Back in Acts 24. To pick up what Jesus is saying to me I would start by reminding myself of the main theme of Acts: the description of how God, through His Spirit, used the Apostles to take the fledgling message, the message which will result eventually in the completion of His Kingdom, into the then known world. Luke repeatedly remarks how the word spread and grew, in the various places where it was taken.
What can I see in this passage that speaks to me? 1. The accusers use ‘fake news’ and hearsay to bring their accusations against him, whereas Paul sticks to the truth. This strikes me as an important point in making a defence for the gospel – not to be dragged down by these tactics, rather sticking to the truth as it is recorded in God’s word. 2. Paul’s interaction with the Law and the Prophets is interesting, especially in he light of what he wrote in Galatians about the law. Perhaps you would like to think that one through. 3. Whatever his defence, he uses it to steer the conversation back to the central point of the gospel. In this case he focusses on the resurrection, cf vs 16,21. This was probably the most controversial point of the gospel, yet Paul doesn’t hesitate to bring it forward, to turn the interaction into an opportunity to explain the gospel. Opposition often throws out red herrings in an effort to distract us as we present God’s truth.
These things all remind me of the supreme importance of all of us being prepared to be a representative of and speak out for the gospel at all times.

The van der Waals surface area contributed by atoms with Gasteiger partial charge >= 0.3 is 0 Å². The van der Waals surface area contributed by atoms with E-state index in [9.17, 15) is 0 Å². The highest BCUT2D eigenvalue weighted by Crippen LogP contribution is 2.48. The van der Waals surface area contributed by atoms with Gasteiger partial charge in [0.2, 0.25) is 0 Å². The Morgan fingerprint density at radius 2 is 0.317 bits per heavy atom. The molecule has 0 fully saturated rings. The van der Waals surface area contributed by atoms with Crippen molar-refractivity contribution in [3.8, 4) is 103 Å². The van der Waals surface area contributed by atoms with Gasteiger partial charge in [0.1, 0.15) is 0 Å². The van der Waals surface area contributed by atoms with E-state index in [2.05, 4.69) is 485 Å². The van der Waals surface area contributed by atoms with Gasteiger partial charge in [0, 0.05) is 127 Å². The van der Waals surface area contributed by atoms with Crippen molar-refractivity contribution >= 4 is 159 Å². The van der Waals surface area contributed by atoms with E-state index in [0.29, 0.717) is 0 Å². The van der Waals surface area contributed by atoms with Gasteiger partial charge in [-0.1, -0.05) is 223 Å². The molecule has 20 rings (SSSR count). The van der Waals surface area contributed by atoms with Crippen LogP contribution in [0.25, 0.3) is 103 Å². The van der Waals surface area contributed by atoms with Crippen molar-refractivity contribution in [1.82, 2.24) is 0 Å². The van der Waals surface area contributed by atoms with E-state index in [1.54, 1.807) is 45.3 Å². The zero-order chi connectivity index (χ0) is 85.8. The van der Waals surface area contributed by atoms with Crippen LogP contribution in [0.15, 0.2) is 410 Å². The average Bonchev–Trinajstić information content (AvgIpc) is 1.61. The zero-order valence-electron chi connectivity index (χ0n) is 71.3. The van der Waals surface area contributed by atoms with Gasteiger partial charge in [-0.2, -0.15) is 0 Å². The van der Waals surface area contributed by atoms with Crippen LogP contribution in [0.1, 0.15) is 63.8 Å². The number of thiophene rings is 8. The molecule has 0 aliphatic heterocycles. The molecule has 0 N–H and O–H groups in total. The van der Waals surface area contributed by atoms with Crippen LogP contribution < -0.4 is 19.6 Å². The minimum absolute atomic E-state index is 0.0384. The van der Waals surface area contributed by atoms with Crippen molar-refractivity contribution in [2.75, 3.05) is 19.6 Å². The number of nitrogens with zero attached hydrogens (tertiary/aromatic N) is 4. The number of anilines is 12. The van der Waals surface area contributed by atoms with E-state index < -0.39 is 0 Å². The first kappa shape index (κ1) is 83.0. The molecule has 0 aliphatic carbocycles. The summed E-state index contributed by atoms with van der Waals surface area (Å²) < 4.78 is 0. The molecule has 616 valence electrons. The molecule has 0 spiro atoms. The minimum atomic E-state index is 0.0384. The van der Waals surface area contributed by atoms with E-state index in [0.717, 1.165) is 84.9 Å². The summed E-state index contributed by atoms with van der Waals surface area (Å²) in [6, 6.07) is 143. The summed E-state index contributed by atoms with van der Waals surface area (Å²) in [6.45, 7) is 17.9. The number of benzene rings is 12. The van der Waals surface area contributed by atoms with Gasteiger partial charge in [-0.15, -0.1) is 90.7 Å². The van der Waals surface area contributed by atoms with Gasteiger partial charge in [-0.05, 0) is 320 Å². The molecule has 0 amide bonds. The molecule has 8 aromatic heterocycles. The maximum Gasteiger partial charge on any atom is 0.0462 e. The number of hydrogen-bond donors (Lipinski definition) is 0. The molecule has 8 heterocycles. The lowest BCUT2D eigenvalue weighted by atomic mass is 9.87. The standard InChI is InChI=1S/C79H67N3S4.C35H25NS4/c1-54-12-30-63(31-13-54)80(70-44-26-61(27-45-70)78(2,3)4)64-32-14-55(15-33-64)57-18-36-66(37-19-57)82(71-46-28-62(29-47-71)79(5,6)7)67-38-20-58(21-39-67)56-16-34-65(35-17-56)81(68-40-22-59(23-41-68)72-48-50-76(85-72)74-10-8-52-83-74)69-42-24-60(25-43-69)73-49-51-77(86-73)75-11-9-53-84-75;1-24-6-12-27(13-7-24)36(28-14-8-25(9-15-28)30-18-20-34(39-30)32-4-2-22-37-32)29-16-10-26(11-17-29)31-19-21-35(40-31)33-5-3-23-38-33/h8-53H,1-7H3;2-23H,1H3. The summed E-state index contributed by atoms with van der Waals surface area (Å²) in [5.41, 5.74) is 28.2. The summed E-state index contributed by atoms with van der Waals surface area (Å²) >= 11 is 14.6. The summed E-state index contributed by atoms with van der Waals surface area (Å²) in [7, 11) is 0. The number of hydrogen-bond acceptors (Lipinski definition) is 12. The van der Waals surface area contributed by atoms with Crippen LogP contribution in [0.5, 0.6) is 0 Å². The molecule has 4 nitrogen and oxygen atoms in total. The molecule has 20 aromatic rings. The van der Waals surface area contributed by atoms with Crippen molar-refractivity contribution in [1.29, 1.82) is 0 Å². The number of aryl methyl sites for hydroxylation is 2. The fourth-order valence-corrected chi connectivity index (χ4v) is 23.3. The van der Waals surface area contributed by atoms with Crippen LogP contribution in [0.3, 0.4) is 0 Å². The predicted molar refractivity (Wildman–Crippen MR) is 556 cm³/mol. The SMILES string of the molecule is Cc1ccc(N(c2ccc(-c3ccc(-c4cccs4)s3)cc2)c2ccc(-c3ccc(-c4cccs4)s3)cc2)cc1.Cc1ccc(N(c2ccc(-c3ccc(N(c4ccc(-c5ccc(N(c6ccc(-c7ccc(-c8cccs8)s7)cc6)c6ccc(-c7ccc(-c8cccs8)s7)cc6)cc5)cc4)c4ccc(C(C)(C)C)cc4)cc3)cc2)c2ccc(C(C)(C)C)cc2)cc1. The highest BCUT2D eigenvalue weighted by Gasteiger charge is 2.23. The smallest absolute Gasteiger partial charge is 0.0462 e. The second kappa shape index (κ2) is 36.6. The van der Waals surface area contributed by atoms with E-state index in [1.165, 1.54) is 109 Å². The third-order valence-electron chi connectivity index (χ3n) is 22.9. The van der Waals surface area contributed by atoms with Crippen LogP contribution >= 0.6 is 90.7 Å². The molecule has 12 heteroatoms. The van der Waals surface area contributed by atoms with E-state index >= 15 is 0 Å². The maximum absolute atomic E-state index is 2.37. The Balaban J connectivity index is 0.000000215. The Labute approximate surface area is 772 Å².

But you may be saying, “I am not a bible teacher. Or someone who can go and confront people.” That is why I cannot tell you what Jesus is saying to you. You must be listening to His voice to you personally. What I can say is that every one of us is called to place the gospel central in our lives and thinking so that we will be its representative. How that manifests itself will vary, as we are all individuals with unique gifts and personality. It may mean just a smile at the right time, a word of encouragement, a prayer or open offer to pray, a gift in Jesus’ name, a little card or posy, a loving visit or even just a phone-call. The Spirit will guide each one of us, if we are sensitive and listening to Him. The important thing is that you won’t be led by Him if you aren’t listening to Him. For instance, for many years Emily used to buy packs of small cards with Christian messages on them. These she would post or hand out whenever she felt led to do it.